As the Toronto Blue Jays’ brain trust has emerged in the wake of the broadly negative reactions to their activity around the trade deadline, a concerted effort seems to be afoot to begin to make their mindset and intents somewhat clearer.
In particular, Mark Shapiro’s listing off and delineating the “waves” of pitching talent in the system was revealing in a way that few public pronouncements from the team have been. Fans and observers now have some added insight as to who the organization believes will contribute at the big-league level, and to some extent, when they will do so.
The greater question is, inevitably, what those players will contribute. This is always difficult to project, as pitchers’ progressions are as unpredictable as any professional athletes, and injuries can substantially change their timelines and effectiveness.
When it comes to the first wave of pitchers mentioned by Shapiro, we already have some data and observations to draw up an initial judgment, and it would be a stretch to imagine any of them contributing more than as second-tier big leaguers or role players. Trent Thornton and Ryan Borucki may be fourth or fifth starters if they gain regain some measure of health and effectiveness. Sean Reid-Foley gives you just enough to pull you back in just as you’ve written him off. And Jacob Waguespack has emerged recently to be far more intriguing than we might have expected, but that new optimism for his upside is still not franchise-changing.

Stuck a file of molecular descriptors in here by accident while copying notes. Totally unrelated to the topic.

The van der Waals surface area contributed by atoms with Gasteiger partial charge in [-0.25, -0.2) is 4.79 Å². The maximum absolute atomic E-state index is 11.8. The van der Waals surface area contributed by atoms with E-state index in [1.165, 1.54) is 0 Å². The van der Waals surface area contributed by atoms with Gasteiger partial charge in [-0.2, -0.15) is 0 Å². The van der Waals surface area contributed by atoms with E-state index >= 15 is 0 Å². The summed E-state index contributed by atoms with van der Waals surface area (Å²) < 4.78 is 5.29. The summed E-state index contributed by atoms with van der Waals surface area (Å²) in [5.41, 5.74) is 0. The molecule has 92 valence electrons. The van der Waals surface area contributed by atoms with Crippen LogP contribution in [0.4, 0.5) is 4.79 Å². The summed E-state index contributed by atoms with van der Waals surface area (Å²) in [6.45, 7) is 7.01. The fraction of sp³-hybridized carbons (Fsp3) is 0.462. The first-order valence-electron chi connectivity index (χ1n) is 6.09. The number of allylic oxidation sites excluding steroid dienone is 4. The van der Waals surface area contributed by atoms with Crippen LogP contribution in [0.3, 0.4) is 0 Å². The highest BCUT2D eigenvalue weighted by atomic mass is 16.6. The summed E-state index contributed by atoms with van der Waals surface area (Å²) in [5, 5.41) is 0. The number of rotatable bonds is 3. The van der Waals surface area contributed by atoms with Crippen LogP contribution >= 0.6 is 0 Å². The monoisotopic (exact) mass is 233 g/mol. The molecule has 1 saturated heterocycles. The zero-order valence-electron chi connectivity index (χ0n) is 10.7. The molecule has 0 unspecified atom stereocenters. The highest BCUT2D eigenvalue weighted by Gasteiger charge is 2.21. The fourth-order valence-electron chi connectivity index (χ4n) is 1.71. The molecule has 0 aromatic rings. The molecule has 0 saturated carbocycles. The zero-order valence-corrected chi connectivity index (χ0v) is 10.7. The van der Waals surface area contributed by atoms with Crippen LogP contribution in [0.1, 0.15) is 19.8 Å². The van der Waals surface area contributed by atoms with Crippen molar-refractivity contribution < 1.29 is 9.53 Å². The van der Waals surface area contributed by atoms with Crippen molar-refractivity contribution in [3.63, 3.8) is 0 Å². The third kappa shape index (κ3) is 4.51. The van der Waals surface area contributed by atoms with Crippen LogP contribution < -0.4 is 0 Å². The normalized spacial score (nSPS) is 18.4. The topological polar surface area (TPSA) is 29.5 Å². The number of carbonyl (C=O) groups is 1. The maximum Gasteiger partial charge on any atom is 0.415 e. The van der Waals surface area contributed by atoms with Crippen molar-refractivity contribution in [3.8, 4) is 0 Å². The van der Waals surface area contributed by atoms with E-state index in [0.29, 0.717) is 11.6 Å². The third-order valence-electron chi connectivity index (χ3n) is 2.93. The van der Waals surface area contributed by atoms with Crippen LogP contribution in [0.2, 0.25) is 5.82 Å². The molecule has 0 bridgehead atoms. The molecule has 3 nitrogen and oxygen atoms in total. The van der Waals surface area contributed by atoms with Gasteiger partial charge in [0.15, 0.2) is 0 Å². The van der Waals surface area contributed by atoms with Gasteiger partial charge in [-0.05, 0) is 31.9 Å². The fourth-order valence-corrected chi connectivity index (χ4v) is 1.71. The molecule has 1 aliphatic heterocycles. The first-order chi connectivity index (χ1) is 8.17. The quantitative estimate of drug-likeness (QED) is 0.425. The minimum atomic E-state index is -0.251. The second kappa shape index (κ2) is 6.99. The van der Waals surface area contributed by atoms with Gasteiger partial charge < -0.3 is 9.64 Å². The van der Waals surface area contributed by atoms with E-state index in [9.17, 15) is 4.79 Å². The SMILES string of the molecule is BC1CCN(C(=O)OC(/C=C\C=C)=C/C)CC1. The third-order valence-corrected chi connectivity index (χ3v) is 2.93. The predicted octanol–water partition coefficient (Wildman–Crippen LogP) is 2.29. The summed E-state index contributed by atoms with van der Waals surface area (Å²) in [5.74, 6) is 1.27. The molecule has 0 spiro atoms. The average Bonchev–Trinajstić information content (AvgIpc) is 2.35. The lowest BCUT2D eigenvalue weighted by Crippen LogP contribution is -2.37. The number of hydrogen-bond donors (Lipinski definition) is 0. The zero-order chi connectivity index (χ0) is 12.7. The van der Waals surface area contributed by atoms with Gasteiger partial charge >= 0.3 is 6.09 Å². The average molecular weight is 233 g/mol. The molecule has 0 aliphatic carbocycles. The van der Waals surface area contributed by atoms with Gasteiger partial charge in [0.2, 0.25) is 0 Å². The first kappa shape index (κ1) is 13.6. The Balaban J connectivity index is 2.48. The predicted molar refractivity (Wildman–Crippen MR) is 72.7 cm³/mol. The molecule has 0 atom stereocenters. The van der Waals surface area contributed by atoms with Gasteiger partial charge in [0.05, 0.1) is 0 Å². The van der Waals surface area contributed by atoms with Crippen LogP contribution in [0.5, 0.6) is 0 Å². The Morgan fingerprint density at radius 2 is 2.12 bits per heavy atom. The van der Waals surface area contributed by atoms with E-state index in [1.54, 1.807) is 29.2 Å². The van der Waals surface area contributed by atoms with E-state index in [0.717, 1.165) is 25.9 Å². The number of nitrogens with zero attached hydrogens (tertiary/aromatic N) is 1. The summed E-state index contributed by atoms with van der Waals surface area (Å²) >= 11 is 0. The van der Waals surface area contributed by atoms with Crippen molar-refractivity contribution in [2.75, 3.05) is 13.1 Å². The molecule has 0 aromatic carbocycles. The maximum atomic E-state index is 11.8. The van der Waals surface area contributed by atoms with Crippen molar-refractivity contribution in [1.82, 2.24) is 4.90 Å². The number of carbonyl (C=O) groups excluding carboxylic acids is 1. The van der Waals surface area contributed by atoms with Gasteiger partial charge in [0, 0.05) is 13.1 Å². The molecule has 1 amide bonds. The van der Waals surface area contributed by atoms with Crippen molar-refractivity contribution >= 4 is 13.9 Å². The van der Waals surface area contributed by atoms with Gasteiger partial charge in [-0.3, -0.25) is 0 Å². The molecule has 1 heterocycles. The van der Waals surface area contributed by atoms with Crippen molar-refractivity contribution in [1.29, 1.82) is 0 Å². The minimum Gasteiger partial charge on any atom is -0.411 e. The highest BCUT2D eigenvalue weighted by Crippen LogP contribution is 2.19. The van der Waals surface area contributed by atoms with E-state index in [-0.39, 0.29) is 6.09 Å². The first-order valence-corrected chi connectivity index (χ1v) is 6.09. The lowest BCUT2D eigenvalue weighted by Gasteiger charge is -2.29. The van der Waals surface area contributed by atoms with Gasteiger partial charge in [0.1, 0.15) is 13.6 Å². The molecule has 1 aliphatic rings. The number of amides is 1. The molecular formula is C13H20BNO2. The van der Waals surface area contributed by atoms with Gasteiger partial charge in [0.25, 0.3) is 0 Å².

The second wave obviously offers more promise, with Nate Pearson offering a tantalizing combination of velocity and pitching acumen to make one hope that there is a legitimate ace-calibre pitcher coming soon. Patrick Murphy also draws enticing notices, although, like the other names in that tier, there’s still enough distance between their current performance and their reasonable estimated arrival in the big leagues to leave a lot of questions.
The third wave is where things are sufficiently misty and soft-focused so as to allow a little more aspiration to creep into expectations. These hurlers remain two-to-four years away, perhaps emerging just at the point where several of the Jays’ key offensive contributors could be approaching their peak seasons. It makes this group that much easier to dream on.
There’s already been a lot written about Eric Pardinho, Simeon Woods Richardson, Adam Kloffenstein and Alek Manoah, either because of their draft position, signing prominence or their involvement in a high-profile trade. But there are a few more compelling names that were listed by Shapiro, as well as a couple of names that were not. The following is a brief summary of some third-wave pitchers to watch as the minor-league season concludes, and as we look to next year.
Zach Logue – 23 years old, left-handed starter, New Hampshire (AA).
2019 Stats: 4.48 ERA, 1.318 WHIP; 75 Ks, 32 BBs in 96.1 innings between AA and AAA.